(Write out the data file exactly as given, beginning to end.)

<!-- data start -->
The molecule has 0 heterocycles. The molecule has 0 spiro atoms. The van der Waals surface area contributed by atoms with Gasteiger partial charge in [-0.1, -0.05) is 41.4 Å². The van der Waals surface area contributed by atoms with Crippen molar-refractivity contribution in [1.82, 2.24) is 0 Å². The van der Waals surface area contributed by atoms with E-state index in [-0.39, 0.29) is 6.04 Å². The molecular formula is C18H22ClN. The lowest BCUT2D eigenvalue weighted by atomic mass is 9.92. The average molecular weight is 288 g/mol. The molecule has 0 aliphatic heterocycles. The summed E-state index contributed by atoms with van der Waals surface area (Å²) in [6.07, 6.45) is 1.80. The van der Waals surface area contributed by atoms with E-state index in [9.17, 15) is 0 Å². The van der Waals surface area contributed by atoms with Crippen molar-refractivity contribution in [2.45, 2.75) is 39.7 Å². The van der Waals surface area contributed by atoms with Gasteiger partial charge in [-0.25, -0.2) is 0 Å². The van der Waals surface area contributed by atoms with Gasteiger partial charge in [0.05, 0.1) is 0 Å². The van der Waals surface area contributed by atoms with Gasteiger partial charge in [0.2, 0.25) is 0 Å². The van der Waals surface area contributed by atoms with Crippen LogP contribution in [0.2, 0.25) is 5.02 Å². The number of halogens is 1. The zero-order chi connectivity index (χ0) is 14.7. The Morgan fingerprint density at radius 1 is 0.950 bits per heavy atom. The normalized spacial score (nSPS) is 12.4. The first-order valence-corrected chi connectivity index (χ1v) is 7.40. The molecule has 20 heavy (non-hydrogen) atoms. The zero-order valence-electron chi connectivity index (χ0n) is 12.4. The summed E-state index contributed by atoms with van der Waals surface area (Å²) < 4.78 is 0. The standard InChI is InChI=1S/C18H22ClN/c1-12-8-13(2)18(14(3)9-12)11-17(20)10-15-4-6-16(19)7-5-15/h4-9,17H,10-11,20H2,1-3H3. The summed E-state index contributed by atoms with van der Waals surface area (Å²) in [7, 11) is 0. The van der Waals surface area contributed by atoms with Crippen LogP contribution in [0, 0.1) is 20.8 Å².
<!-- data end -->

The molecule has 0 heterocycles. The molecule has 0 spiro atoms. The van der Waals surface area contributed by atoms with Gasteiger partial charge in [-0.1, -0.05) is 41.4 Å². The van der Waals surface area contributed by atoms with Crippen molar-refractivity contribution in [1.82, 2.24) is 0 Å². The van der Waals surface area contributed by atoms with E-state index in [-0.39, 0.29) is 6.04 Å². The molecular formula is C18H22ClN. The lowest BCUT2D eigenvalue weighted by atomic mass is 9.92. The average molecular weight is 288 g/mol. The molecule has 0 aliphatic heterocycles. The summed E-state index contributed by atoms with van der Waals surface area (Å²) in [6.07, 6.45) is 1.80. The van der Waals surface area contributed by atoms with E-state index in [9.17, 15) is 0 Å². The van der Waals surface area contributed by atoms with Crippen molar-refractivity contribution in [2.45, 2.75) is 39.7 Å². The van der Waals surface area contributed by atoms with Gasteiger partial charge in [-0.25, -0.2) is 0 Å². The van der Waals surface area contributed by atoms with Gasteiger partial charge in [0.05, 0.1) is 0 Å². The van der Waals surface area contributed by atoms with Gasteiger partial charge in [0.2, 0.25) is 0 Å². The van der Waals surface area contributed by atoms with Crippen LogP contribution in [0.2, 0.25) is 5.02 Å². The number of halogens is 1. The zero-order chi connectivity index (χ0) is 14.7. The Morgan fingerprint density at radius 1 is 0.950 bits per heavy atom. The normalized spacial score (nSPS) is 12.4. The first-order valence-corrected chi connectivity index (χ1v) is 7.40. The molecule has 20 heavy (non-hydrogen) atoms. The zero-order valence-electron chi connectivity index (χ0n) is 12.4. The summed E-state index contributed by atoms with van der Waals surface area (Å²) < 4.78 is 0. The standard InChI is InChI=1S/C18H22ClN/c1-12-8-13(2)18(14(3)9-12)11-17(20)10-15-4-6-16(19)7-5-15/h4-9,17H,10-11,20H2,1-3H3. The summed E-state index contributed by atoms with van der Waals surface area (Å²) in [7, 11) is 0. The van der Waals surface area contributed by atoms with Crippen LogP contribution in [0, 0.1) is 20.8 Å².